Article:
Comparing Performance of InterAx®, TriAx® and BX Geogrids

by Bryan Gee, P.E., on September 06, 2023

NX_OH_YellowbudSolarFarm-019.jpgGeogrids first came on the scene in the early 1980s when Tensar introduced “extruded, punched and drawn” (“Tensar Process”) bixial (BX) and uniaxial geogrids. Over time, these products have become widely accepted with proven success in a variety of civil and geotechnical applications requiring soil stabilization and reinforcement. The triaxial form was developed and introduced in the late 2000s as an improvement to the biaxial form, particularly for civil and geotechnical engineering applications where the applied loads are not limited to one or two directions (for example, pavements, haul roads, working platforms and general soil stabilization). In 2021, after decades of performance testing and product development, InterAx geogrids were introduced. InterAx is currently the most advanced geogrid on the market for trafficked surfaces. Its advanced materials science and revolutionary geometry maximize performance in stabilization applications.

Each type of geogrid is a unique and distinct engineering material with its own in-application performance capabilities. The obvious differences in geometry are significant among biaxial, triaxial, and InterAx geogrids. Each type of geogrid interacts uniquely with the aggregate that is placed and compacted to complete the mechanically stabilized layer, or MSL. This means that one type of geogrid should not be substituted for another without fully redesigning the application. Further, the mechanisms that create aggregate confinement in roadbed applications are very complex, and no two geogrids are the same. While biaxial, triaxial, and InterAx geogrids can all be used across many of the same applications, there are impacts on the other materials (i.e., aggregate, asphalt) involved in the application. For example, a haul road over soft ground can be designed with biaxial, triaxial, or InterAx geogrid (provided the product used has undergone appropriate performance validation testing). It’s important to remember – if the same level of performance is necessary, there will be different thicknesses of aggregate material required for each product. A lower performing BX geogrid may cost less but the additional aggregate requirement could quickly negate any geogrid cost savings compared to the high performing InterAx geogrid.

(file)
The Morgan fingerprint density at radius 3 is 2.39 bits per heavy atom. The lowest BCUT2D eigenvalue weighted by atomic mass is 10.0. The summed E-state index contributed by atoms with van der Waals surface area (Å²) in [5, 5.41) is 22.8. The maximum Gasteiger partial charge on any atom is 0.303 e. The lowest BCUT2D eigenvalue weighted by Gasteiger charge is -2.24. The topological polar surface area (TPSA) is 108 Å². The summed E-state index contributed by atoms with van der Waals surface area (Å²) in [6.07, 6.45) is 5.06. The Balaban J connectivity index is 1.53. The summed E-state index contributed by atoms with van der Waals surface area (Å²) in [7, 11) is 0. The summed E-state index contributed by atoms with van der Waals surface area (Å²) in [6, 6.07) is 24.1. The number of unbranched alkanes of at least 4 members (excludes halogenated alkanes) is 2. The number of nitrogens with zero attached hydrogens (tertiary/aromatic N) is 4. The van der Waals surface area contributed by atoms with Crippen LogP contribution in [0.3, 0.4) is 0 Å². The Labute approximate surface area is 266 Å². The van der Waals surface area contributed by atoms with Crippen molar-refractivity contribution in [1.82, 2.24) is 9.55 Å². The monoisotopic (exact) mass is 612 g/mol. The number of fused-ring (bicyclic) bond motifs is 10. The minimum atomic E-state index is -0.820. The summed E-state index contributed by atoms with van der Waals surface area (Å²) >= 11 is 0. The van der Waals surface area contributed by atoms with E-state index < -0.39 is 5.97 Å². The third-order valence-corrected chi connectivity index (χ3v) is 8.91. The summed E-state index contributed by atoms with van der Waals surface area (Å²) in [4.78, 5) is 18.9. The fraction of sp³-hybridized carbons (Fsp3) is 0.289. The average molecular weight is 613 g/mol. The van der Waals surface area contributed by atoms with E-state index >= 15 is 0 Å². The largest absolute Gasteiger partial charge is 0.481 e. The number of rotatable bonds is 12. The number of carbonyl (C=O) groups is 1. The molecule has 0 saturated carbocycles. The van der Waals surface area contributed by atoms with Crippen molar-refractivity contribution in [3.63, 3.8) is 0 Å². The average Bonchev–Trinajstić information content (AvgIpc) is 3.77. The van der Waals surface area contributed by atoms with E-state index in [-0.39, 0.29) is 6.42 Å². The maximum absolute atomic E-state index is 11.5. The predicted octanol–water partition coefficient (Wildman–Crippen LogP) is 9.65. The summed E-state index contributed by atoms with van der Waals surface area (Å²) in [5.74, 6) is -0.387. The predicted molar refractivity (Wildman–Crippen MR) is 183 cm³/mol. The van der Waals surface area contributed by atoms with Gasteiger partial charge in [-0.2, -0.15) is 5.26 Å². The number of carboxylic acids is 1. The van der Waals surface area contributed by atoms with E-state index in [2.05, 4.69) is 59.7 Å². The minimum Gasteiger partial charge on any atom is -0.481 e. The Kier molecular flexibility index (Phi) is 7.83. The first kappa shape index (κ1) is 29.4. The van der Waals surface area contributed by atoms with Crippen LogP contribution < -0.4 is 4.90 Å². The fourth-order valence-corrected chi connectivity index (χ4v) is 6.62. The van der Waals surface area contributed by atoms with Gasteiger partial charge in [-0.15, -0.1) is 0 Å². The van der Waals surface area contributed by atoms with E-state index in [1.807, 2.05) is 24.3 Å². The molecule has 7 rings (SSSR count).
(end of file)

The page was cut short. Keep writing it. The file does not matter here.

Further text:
Caution - Looks Can Be Deceiving
Even products that appear to be very similar may not perform the same. For example, Tensar has performed rolling wheel traffic testing on a Tensar biaxial geogrid and another non-Tensar biaxial geogrid of equal tensile strength; this testing showed the two products do not perform the same. As a result, each product must stand on its own data. Attempts to apply property data from one product to other “similar” products introduces the risk of non-performance. Further, and despite much research and effort, there are no proven correlations between the physical properties of geogrids and performance in roadbed and stabilization applications. To assure performance of geogrids in these applications, designs must be based on performance validation data for the specific geogrid product under consideration.


Substitution Considerations:
If you are considering substituting one geogrid for another, keep the following in mind:
  1. Conduct a full design review.
  2. Confirm the alternative product has undergone the appropriate performance and validation testing.
  3. If the substitution is acceptable, confirm that a different level of performance, or a different design (e.g., a thicker or thinner aggregate layer) meets budgets and construction schedules.

Want a more indepth look at comparing geogrids? Check out our webinar and earn professional development credit.

It’s important to have all of the necessary information before substituting a geogrid in a project. Contact your local Tensar rep for a complimentary project review to ensure you don’t make a costly mistake.